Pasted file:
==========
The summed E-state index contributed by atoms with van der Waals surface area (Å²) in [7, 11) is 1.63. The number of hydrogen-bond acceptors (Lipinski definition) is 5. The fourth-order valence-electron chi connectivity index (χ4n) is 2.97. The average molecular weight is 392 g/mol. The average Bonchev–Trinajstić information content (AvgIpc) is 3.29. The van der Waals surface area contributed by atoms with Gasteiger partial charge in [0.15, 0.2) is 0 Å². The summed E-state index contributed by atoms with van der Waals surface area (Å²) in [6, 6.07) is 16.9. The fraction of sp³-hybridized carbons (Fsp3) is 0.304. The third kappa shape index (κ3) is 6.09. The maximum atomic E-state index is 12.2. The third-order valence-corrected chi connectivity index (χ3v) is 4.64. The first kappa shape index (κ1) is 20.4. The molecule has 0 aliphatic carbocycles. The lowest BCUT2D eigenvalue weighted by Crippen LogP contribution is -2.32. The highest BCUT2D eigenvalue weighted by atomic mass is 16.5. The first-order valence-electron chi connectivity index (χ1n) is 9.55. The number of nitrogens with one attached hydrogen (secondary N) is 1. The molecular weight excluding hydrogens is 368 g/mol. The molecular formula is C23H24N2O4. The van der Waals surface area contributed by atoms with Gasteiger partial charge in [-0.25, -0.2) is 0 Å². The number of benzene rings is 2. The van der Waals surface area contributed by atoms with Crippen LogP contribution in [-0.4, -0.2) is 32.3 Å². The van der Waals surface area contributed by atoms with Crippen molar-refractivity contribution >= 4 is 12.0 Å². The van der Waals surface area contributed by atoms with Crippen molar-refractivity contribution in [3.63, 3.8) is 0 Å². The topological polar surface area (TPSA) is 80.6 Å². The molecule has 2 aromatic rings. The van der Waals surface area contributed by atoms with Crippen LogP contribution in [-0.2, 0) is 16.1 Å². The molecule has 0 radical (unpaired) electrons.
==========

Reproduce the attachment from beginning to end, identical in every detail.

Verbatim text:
The summed E-state index contributed by atoms with van der Waals surface area (Å²) in [7, 11) is 1.63. The number of hydrogen-bond acceptors (Lipinski definition) is 5. The fourth-order valence-electron chi connectivity index (χ4n) is 2.97. The average molecular weight is 392 g/mol. The average Bonchev–Trinajstić information content (AvgIpc) is 3.29. The van der Waals surface area contributed by atoms with Gasteiger partial charge in [0.15, 0.2) is 0 Å². The summed E-state index contributed by atoms with van der Waals surface area (Å²) in [6, 6.07) is 16.9. The fraction of sp³-hybridized carbons (Fsp3) is 0.304. The third kappa shape index (κ3) is 6.09. The maximum atomic E-state index is 12.2. The third-order valence-corrected chi connectivity index (χ3v) is 4.64. The first kappa shape index (κ1) is 20.4. The molecule has 0 aliphatic carbocycles. The lowest BCUT2D eigenvalue weighted by Crippen LogP contribution is -2.32. The highest BCUT2D eigenvalue weighted by atomic mass is 16.5. The first-order valence-electron chi connectivity index (χ1n) is 9.55. The number of nitrogens with one attached hydrogen (secondary N) is 1. The molecular weight excluding hydrogens is 368 g/mol. The molecular formula is C23H24N2O4. The van der Waals surface area contributed by atoms with Gasteiger partial charge in [-0.25, -0.2) is 0 Å². The number of benzene rings is 2. The van der Waals surface area contributed by atoms with Crippen LogP contribution in [-0.4, -0.2) is 32.3 Å². The van der Waals surface area contributed by atoms with Crippen molar-refractivity contribution >= 4 is 12.0 Å². The van der Waals surface area contributed by atoms with Crippen molar-refractivity contribution in [3.63, 3.8) is 0 Å². The topological polar surface area (TPSA) is 80.6 Å². The molecule has 2 aromatic rings. The van der Waals surface area contributed by atoms with Crippen LogP contribution in [-0.2, 0) is 16.1 Å². The molecule has 0 radical (unpaired) electrons.